The purpose of this monograph is to describe why and how the Bolivian armed forces seized power in November 1964. Because of its brevity, the work understandably fails to be a definitive study of the antecedents and the development of the golpe. While it is a contribution to the general field of Bolivian politics and the role of the military, a number of significant factors have been excluded, glossed over, or merely suggested. For example, it would have been useful to know the extent of infiltration by Falange Socialista Boliviana (FSB) into the Bolivian armed forces, and its political effects. A word about those young officers with the rank of captain or less who provided the impetus for the military’s intervention in this case would have been helpful.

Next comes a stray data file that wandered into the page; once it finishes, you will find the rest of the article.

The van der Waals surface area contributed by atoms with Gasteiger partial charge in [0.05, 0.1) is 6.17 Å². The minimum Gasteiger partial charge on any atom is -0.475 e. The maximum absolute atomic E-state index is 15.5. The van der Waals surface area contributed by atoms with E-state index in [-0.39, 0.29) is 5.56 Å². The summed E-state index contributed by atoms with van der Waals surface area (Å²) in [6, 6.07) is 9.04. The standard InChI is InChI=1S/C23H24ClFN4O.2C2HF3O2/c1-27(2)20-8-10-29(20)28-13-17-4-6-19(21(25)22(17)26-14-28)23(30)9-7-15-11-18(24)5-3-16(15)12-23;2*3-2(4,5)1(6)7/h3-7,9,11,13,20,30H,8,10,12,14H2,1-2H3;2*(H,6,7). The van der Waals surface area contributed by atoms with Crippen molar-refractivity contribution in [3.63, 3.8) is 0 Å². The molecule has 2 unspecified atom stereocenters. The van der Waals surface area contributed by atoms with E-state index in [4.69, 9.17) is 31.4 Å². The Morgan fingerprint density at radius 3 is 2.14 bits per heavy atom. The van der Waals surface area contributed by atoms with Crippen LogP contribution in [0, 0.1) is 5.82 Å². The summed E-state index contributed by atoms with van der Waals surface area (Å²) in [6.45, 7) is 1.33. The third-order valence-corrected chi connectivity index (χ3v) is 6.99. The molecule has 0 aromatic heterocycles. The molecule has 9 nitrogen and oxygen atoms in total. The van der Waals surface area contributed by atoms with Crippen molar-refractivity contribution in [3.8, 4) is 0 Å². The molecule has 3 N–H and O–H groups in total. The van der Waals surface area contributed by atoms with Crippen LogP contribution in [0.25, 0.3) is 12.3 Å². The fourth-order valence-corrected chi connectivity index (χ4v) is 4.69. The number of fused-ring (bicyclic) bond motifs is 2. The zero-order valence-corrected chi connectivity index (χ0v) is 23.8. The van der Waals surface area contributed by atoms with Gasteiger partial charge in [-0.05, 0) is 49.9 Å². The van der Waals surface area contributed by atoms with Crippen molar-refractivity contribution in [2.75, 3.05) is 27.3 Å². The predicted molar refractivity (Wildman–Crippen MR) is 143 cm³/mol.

A greater evaluation of direct and indirect United States influence on the antecedents and subsequent developments leading to the fall of Víctor Paz Estenssoro would also have been welcome and appropriate. There were U.S. pressures on the Bolivian government for internal reforms; and anti-Yankee Juan Lechín was not acceptable to the U.S. in the presidency of Bolivia. As a viable alternative Paz Estenssoro chose to seek a third term, thus alienating sizable MNR support. And while the U.S.-sponsored Military Civic Action program strengthened the Bolivian military, General René Barrientos’ former flight instructor and close friend was also head of a U.S. military mission in Bolivia at this time.
At best this short volume represents a survey of events which the author feels are relevant to his conclusion that we still lack a rigorous theory with which to study the political behavior of the military in underdeveloped nations. This reviewer would suggest that a more substantial contribution to such a theory would have been to treat one of several pertinent variables “in depth.” Also a title reflecting these observations on military intervention in Bolivia would have been preferable.